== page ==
Rather than find themselves in a quarrel with him, the customers of the Rolling Pig kept their distance. The haughty albino too seemed indisposed to open a conversation. Instead, he sat at his corner table staring into his morning wine, brooding on what could not be forgotten. His history was written on handsome features which would have been youthful were it not for his thoughts. He reflected on an unsettled past and an uneasy future. Even had someone dared approach him, however sympathetically, to ask what concerned him, he would have answered lightly and coldly, for, save in his nightmares, he refused to confront most of those concerns. Thus, he did not look up when a woman, wearing the conical russet hat and dark veil of her caste, approached him through the crowd of busy dealers.

"Sir?" Her voice was a dying melody. "Master Melnibonéan, could you tolerate my presence at your table?" Falling rose petals, sweet and brittle from the sun.

"Lady," said Elric, in the courteous tone his people reserved for their own high-born kin, "I am at my breakfast. But I will gladly order more wine…"

"Thank you, sir. I did not come here to share your hospitality. I came to ask a favour." Behind the veil her eyes were grey-green. Her skin had the golden bloom of the Na'äne, who had once ruled here and were said to be a race as ancient as Elric's own. "A favour you have every reason to refuse."

The albino was almost amused, perhaps because, as he looked into her eyes, he detected beauty behind the veil, an unexpected intelligence he had not encountered since he had left Imrryr's burning ruins behind him. How he had longed to hear the swift wit of his own people, the eloquent argument, the careless insults. All that and more had been denied him for too long. To himself he had become sluggish, almost as dull as the conniving princelings and selfimportant merchants to whom he sold his sword. Now, there was something in the music of her speech, something in the lilt of irony colouring each phrase she uttered, that spoke to his own sleeping intellect. "You know me too well, lady. Clearly, my fate is in your hands, for you're able to anticipate my every attitude and response. I have good reason not to grant you a favour, yet you still come to ask one, so either you are prescient or I am already your servant."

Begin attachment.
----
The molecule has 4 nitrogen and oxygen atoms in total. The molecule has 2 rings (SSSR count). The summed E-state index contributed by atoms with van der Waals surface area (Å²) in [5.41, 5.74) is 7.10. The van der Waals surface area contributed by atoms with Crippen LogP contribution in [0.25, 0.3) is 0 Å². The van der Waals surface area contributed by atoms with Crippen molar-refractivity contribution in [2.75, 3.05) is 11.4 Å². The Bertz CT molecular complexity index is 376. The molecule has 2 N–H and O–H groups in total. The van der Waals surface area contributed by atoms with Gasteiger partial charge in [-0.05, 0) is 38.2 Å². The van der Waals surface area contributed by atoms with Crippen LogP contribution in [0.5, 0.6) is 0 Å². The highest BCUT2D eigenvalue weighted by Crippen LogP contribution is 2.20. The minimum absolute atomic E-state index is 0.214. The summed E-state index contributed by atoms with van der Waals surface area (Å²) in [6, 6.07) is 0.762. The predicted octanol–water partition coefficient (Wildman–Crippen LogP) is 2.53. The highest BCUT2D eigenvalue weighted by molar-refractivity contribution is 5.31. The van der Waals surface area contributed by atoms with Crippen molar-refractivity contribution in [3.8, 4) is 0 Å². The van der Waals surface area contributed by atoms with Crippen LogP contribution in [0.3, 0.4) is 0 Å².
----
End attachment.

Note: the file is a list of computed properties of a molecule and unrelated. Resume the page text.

"I would serve you, sir," she said gently. Her half-hidden lips curved in a narrow smile. She shrugged. "And, in so doing, serve myself."

"I thought my curiosity atrophied," he answered. "My imagination a petrified knot. Here you pick at threads to bring it back to life. This loosening is unlikely to be pleasant. Should I fear you?" He lifted a dented pewter cup to his lips and tasted the remains of his wine. "You are a witch, perhaps? Do you seek to revive the dead? I am not sure…"

"I am not sure, either," she told him. "Will you trust me enough to come with me to my house?"

"I regret, madam, I am only lately bereaved—"

"I'm no sensation-seeker, sir, but an honest woman with an honest ambition. I do not tempt you with the pleasures of the flesh, but of the soul. Something which might engage you for a while, even ease your mind a little. I can more readily convince you of this if you come to my house. I live there alone, save for servants. You may bring your sword, if you wish. Indeed, if you have fellows, bring them also. Thus I offer you every advantage."

The albino rose slowly from his bench and placed the empty goblet carefully on the well-worn wood. His own smile reflected hers. He bowed. "Lead on, madam." And he followed her through a crowd which parted like corn before the reaper, leaving a momentary silence behind him.